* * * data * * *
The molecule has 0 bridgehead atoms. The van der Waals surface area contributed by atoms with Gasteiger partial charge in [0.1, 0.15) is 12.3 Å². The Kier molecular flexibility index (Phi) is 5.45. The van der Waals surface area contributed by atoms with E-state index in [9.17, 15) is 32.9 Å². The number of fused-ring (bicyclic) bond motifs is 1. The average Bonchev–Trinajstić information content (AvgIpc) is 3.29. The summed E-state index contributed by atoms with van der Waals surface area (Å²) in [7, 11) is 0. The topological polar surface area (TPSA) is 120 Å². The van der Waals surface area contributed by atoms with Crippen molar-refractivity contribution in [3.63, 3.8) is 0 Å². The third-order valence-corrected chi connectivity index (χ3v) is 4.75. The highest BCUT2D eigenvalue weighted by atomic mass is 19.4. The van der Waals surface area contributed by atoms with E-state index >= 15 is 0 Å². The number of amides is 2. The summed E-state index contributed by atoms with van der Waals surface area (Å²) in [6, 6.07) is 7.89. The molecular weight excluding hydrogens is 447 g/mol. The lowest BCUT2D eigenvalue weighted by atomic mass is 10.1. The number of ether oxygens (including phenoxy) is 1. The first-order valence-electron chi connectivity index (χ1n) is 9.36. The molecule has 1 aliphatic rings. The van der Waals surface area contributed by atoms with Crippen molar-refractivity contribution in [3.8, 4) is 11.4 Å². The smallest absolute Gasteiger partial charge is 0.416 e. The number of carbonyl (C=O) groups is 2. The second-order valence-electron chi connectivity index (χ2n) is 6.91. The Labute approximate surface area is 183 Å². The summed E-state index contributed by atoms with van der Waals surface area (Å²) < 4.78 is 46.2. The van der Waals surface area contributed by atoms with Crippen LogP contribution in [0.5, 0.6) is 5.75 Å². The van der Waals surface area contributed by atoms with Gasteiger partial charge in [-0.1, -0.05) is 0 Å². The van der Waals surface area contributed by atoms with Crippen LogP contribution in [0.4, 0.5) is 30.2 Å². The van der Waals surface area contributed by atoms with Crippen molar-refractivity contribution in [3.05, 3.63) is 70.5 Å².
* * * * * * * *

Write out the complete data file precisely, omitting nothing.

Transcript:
The molecule has 0 bridgehead atoms. The van der Waals surface area contributed by atoms with Gasteiger partial charge in [0.1, 0.15) is 12.3 Å². The Kier molecular flexibility index (Phi) is 5.45. The van der Waals surface area contributed by atoms with E-state index in [9.17, 15) is 32.9 Å². The number of fused-ring (bicyclic) bond motifs is 1. The average Bonchev–Trinajstić information content (AvgIpc) is 3.29. The summed E-state index contributed by atoms with van der Waals surface area (Å²) in [7, 11) is 0. The topological polar surface area (TPSA) is 120 Å². The van der Waals surface area contributed by atoms with Crippen molar-refractivity contribution in [3.63, 3.8) is 0 Å². The third-order valence-corrected chi connectivity index (χ3v) is 4.75. The highest BCUT2D eigenvalue weighted by atomic mass is 19.4. The van der Waals surface area contributed by atoms with E-state index >= 15 is 0 Å². The number of amides is 2. The summed E-state index contributed by atoms with van der Waals surface area (Å²) in [6, 6.07) is 7.89. The molecular weight excluding hydrogens is 447 g/mol. The lowest BCUT2D eigenvalue weighted by atomic mass is 10.1. The number of ether oxygens (including phenoxy) is 1. The first-order valence-electron chi connectivity index (χ1n) is 9.36. The molecule has 1 aliphatic rings. The van der Waals surface area contributed by atoms with Crippen molar-refractivity contribution in [3.8, 4) is 11.4 Å². The smallest absolute Gasteiger partial charge is 0.416 e. The number of carbonyl (C=O) groups is 2. The second-order valence-electron chi connectivity index (χ2n) is 6.91. The Labute approximate surface area is 183 Å². The summed E-state index contributed by atoms with van der Waals surface area (Å²) < 4.78 is 46.2. The van der Waals surface area contributed by atoms with Crippen LogP contribution in [0.5, 0.6) is 5.75 Å². The van der Waals surface area contributed by atoms with Gasteiger partial charge in [-0.1, -0.05) is 0 Å². The van der Waals surface area contributed by atoms with Crippen LogP contribution in [0.4, 0.5) is 30.2 Å². The van der Waals surface area contributed by atoms with Crippen molar-refractivity contribution in [3.05, 3.63) is 70.5 Å².